There was a time when World War 2 based FPS games were everywhere, although with the emergence of the ‘modern FPS’ this time seems almost as long ago as the Normandy landings themselves. But Tripwire Interactive believe there’s still something to be explored and are bringing us the PC exclusive, Red Orchestra 2: Heroes of Stalingrad, due to release on Tuesday.
Over the past week, I’ve spent a little time with the multiplayer beta for Red Orchestra 2. My first thoughts? “Wow, I really suck!” There’s no nonsense here, and certainly no space for any shenanigans. The sense of realism will hit you in the face just as quickly as the virtual bullets hit your character in the skull. Venture into open space from the wrong angle or at the wrong time, and you’ll be awaiting a respawn — which still tries to enforce a true to life feeling by spawning players in waves, in order to simulate reinforcing units.
The maps I’ve seen so far even feel like environments that could be encountered in the real world. In many of these multiplayer games you can feel that a map’s basic layout has been designed for gameplay, spotting the areas that have been dropped in to push gameplay in a certain direction. In Red Orchestra 2, though, it’s as if the map is putting real world obstacles in front of you. One particular map entitled ‘Fallen Fighters’ sees enemies separated by almost nothing but a huge space of open land, a scenario that I’m sure was a massive part of combat during World War 2, but is rarely portrayed in games.
Tripwire’s Vice President, Alan Wilson, was keen to express this realism in our recent interview. “One bullet will kill you, a lot of the time. No magic health packs. You can stop a wound bleeding, if you are lucky, but you aren’t going to get better“, he stated. “Death is all around – and it includes YOU! When you die in the single player, you’ll swap to the body of a live squad mate – unless you’ve managed to get them all killed.”
This unrelenting approach means that you’d better start working with your team. Advance upon an enemy position without some cover fire and you’re likely not coming out a hero. Rambo would have never lived to make that terrible fourth movie if he’d seen a day’s action in this game. The addition of limited slots in a server for each class, further reinforces this aspect. When a server is filled, it generally turns out that each team has a main force of riflemen, a couple of machine gunners to lay covering fire, a marksman to pick of stragglers from a distance and a small team of SMG carriers, who’ll be vital for entering and clearing out buildings and fortifications at close range. Acting inappropriately for the weapon you’re paired with generally doesn’t work out, so you’ll often find scenarios where, for example, riflemen stake an enemy building from outside while the close quarters guys flush out the opponents.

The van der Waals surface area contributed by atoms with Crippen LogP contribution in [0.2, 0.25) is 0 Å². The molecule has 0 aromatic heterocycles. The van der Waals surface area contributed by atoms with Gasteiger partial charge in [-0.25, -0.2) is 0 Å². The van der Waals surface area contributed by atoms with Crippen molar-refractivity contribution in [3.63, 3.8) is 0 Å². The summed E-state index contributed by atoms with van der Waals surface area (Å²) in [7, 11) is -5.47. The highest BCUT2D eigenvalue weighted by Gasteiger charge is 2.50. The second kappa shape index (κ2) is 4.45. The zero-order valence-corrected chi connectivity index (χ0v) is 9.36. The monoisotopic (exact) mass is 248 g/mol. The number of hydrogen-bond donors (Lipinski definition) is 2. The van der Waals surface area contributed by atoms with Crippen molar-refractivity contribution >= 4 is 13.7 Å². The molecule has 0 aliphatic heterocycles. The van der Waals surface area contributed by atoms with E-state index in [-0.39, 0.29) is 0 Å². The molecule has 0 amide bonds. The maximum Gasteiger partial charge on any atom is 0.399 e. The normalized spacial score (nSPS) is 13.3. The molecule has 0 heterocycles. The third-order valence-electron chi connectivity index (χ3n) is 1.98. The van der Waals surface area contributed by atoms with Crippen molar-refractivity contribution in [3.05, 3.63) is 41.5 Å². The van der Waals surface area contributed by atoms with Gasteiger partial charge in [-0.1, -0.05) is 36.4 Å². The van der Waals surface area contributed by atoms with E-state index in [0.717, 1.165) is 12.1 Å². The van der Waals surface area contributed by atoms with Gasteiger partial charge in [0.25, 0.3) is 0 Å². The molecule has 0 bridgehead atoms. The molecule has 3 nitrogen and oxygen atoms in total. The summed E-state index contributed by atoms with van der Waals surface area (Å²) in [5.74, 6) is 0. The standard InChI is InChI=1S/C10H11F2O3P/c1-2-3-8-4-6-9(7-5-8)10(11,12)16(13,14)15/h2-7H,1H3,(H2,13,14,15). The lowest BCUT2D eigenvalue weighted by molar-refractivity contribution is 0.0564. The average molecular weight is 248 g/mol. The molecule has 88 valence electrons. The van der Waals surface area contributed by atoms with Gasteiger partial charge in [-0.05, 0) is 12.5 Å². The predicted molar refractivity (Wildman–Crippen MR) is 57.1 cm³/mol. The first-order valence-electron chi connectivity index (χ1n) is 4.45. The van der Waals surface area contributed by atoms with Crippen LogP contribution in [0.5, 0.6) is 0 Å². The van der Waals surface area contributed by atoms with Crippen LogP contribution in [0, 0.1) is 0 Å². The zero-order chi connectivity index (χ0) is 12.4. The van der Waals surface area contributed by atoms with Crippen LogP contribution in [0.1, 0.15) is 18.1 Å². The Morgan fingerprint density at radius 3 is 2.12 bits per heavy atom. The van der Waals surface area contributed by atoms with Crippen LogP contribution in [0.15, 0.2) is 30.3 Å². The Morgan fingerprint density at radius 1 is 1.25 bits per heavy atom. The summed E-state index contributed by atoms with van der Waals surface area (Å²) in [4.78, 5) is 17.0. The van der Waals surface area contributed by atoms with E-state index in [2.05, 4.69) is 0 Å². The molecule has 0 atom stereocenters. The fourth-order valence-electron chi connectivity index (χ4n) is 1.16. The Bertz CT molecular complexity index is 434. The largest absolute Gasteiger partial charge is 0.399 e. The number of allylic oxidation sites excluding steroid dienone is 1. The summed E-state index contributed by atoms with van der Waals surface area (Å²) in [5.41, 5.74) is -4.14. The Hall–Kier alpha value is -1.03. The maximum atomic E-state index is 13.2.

None of this would be any good, however, if the basic shooting wasn’t up to par — but let me assure you, it feels great. Everything feels extremely responsive, with the transition from moving around to looking down the sights (and even into first-person cover) being as smooth as anything. The game runs without any troubles, and the extremely ‘laggy’ server browser I had on day one was fixed with an update in close to 24 hours. Couple that with dedicated servers, modding tools and an options menu with just about anything you could wish to change and we’ve got a game that shows what’s capable on the PC when it’s done right. There’s no doubt that even more tweaks and adjustments will have been made before this goes on sale, and I’d be confident that post-release support is going to be top notch should any issues arise.
Jumping straight into Red Orchestra’s multiplayer was tough at first, but I soon adapted to the constraints that the realism puts in place — and when you reach that point, it’s a deeply immersive experience and puts across a massive feeling of tension and need for awareness in order to stay alive. Which is half of the game, I think. Just having your team still breathing is as important as shooting the other team down.
Anybody that wants to run around with a fully automatic assault rifle, bragging about the size of their penis and kill/death ratio probably won’t find a lot of fun in Red Orchestra 2. But, if you’re looking for a highly tactical, team-based shooter on the PC, you’ll be hard pushed to match what Tripwire have come up with here. And with several mods already being developed, as well as two single player campaigns with “training missions added in that will take the player through all the core components”, I’m fairly sure you’ll get what you paid for out of this one.
Red Orchestra 2 goes on sale on sale in various physical and digital outlets Tuesday, September 13th. More info can be found at the game’s official website.